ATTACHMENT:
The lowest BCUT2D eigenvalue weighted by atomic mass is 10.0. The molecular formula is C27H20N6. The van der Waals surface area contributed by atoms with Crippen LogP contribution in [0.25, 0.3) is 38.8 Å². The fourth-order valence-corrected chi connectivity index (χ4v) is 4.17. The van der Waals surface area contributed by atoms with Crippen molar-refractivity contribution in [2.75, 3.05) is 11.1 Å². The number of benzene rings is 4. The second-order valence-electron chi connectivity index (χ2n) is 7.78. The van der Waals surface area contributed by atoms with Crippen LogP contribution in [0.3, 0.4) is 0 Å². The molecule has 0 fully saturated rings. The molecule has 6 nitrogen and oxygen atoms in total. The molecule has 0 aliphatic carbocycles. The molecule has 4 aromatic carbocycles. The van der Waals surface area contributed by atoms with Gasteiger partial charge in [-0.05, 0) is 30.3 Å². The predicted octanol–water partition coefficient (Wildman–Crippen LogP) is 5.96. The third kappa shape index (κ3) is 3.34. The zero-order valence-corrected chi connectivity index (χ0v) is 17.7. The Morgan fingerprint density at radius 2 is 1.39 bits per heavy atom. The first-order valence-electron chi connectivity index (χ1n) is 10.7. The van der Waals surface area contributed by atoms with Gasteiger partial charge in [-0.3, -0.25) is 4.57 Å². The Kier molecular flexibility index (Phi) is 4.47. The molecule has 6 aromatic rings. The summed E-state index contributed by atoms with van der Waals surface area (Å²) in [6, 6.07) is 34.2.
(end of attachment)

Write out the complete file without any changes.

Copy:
The lowest BCUT2D eigenvalue weighted by atomic mass is 10.0. The molecular formula is C27H20N6. The van der Waals surface area contributed by atoms with Crippen LogP contribution in [0.25, 0.3) is 38.8 Å². The fourth-order valence-corrected chi connectivity index (χ4v) is 4.17. The van der Waals surface area contributed by atoms with Crippen molar-refractivity contribution in [2.75, 3.05) is 11.1 Å². The number of benzene rings is 4. The second-order valence-electron chi connectivity index (χ2n) is 7.78. The van der Waals surface area contributed by atoms with Crippen LogP contribution in [0.3, 0.4) is 0 Å². The molecule has 0 fully saturated rings. The molecule has 6 nitrogen and oxygen atoms in total. The molecule has 0 aliphatic carbocycles. The molecule has 4 aromatic carbocycles. The van der Waals surface area contributed by atoms with Gasteiger partial charge in [-0.05, 0) is 30.3 Å². The predicted octanol–water partition coefficient (Wildman–Crippen LogP) is 5.96. The third kappa shape index (κ3) is 3.34. The zero-order valence-corrected chi connectivity index (χ0v) is 17.7. The Morgan fingerprint density at radius 2 is 1.39 bits per heavy atom. The first-order valence-electron chi connectivity index (χ1n) is 10.7. The van der Waals surface area contributed by atoms with Gasteiger partial charge in [-0.3, -0.25) is 4.57 Å². The Kier molecular flexibility index (Phi) is 4.47. The molecule has 6 aromatic rings. The summed E-state index contributed by atoms with van der Waals surface area (Å²) in [6, 6.07) is 34.2.